Suppose Medicare Negotiated Like This?
Once again, drugmakers are at war with the German authorities over pricing. In the latest row, AstraZeneca (AZN) and Bristol-Myers Squibb (BMY) have yanked their Forxiga diabetes treatment, which was approved in Europe a year ago, over disagreements about the price of the drug, but will reconsider their decision after arbitration has concluded, according to a statement.
Specifically, the move comes after the drug makers were unable to reach an agreement with the National Association of Statutory Health Insurance Funds after the German Federal Joint Committee issued a so-called ‘no additional benefit’ rating for the treatment, which is a SGLT-2 inhibitor. Coincidentally, an FDA panel late last week recommended marketing approval.
(YCharts note: With prices relatively high in the U.S. market, in part thanks to a friendly customer known as Uncle Sam, pharma -- Pfizer, (PFE) Merck (MRK) and others alongside AstraZeneca and Bristol-Myers -- enjoys some of the highest gross profit margins in the corporate world.)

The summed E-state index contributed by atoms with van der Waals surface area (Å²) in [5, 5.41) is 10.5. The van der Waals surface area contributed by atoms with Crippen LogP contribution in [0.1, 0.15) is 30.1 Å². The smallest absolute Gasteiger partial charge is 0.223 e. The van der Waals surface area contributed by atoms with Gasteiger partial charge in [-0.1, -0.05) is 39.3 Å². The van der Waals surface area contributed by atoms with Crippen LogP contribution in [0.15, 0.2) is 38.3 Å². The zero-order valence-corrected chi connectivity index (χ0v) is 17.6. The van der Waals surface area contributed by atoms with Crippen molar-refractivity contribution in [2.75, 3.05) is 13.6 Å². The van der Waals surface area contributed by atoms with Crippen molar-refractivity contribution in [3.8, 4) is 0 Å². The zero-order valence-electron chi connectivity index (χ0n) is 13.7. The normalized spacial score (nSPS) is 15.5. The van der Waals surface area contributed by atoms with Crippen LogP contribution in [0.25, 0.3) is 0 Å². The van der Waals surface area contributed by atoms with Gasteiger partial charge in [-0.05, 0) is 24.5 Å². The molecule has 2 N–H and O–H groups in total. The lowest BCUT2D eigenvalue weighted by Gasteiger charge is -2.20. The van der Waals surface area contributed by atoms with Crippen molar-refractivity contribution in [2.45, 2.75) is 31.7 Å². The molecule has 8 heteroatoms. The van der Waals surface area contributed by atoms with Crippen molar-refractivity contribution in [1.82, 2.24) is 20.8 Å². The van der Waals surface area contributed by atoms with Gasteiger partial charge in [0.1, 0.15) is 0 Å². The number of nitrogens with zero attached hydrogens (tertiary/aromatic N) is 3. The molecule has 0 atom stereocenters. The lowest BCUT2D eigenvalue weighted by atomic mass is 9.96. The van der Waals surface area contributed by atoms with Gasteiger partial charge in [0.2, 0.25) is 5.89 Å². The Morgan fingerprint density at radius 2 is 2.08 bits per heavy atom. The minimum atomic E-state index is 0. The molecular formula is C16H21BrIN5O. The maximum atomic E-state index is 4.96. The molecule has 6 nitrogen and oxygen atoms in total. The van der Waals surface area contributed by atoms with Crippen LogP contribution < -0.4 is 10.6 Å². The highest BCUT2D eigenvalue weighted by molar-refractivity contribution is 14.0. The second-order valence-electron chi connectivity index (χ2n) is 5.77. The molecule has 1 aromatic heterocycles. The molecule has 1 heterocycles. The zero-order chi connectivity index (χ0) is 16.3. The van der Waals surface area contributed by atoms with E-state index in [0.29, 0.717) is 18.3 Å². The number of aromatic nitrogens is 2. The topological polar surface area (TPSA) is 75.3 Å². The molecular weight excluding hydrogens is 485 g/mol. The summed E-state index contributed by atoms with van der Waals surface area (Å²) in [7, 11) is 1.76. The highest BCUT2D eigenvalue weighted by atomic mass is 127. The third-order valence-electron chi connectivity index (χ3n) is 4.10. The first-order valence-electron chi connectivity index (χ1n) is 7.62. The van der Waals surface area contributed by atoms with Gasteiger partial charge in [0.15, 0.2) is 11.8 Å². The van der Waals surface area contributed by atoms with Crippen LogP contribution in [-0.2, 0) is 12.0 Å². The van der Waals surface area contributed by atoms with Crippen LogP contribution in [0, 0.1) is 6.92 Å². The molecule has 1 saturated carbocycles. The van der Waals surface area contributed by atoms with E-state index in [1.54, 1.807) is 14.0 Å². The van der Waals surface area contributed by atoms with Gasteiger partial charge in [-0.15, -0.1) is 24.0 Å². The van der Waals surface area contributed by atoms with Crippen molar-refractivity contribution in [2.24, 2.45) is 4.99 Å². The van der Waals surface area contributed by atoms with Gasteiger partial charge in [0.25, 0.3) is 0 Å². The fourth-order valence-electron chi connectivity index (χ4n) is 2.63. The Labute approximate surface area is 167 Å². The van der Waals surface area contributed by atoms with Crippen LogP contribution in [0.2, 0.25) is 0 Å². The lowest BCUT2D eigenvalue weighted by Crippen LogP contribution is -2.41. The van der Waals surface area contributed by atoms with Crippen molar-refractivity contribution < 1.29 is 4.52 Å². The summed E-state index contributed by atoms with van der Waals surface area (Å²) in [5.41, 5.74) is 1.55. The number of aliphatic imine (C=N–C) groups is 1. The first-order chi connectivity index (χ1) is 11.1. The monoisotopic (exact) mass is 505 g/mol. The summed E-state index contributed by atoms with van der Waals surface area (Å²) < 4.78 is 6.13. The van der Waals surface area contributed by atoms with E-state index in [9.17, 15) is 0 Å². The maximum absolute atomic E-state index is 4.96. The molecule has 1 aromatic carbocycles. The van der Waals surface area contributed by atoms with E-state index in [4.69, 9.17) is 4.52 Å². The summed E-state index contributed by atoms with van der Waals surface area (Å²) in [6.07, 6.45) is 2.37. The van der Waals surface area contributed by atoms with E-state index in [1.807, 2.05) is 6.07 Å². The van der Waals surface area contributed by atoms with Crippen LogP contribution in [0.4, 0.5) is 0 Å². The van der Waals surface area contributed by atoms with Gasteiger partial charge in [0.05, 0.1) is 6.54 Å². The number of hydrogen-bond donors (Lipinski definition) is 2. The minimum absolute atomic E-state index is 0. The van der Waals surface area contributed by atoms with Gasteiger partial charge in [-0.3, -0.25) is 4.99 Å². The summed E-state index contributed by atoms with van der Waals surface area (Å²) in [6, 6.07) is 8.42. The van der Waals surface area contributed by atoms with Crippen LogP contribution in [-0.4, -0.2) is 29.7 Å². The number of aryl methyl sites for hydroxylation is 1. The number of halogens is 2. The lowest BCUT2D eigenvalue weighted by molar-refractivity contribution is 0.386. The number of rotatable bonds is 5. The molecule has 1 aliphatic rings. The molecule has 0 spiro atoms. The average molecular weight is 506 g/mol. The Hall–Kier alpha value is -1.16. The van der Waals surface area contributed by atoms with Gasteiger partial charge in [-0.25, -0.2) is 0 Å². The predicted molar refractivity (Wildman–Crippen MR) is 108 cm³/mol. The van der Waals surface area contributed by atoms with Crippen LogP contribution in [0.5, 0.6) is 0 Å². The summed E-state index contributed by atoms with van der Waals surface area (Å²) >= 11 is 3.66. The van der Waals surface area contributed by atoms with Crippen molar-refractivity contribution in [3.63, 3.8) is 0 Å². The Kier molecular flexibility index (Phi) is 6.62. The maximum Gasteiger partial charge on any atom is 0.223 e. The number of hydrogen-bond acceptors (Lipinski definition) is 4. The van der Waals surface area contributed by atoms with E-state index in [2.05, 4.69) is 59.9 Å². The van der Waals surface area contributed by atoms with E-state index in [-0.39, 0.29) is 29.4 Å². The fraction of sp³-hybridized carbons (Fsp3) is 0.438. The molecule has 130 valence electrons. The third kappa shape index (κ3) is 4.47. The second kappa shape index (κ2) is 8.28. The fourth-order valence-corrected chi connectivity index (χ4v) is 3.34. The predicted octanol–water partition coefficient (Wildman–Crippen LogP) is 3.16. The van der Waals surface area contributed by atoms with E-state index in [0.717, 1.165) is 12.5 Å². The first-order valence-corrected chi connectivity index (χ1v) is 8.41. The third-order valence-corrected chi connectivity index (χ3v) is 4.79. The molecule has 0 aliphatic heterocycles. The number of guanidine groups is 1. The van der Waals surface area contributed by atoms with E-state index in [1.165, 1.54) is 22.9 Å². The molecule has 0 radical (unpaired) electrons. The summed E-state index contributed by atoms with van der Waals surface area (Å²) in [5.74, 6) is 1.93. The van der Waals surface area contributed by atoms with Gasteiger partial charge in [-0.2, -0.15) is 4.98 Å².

The decision reflects ongoing tension among cash-strapped European governments and the pharmaceutical industry over pricing for medicines. The issue has been a fixture of relations in the UK, where drugmakers regularly complain that regulators are too stringent in deciding reimbursement qualifications amid chatter that drug development in the country may eventually be affected (see earlier Pharma news).
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Ed Silverman, a contributing editor of YCharts, is the founder and editor of Pharmalot. He previously reported on the pharmaceutical industry and other business topics for the Star-Ledger of New Jersey, New York Newsday and Investor’s Business Daily. He can be reached at email@example.com. Read the RIABiz profile of YCharts. You can also request a demonstration of YCharts Platinum.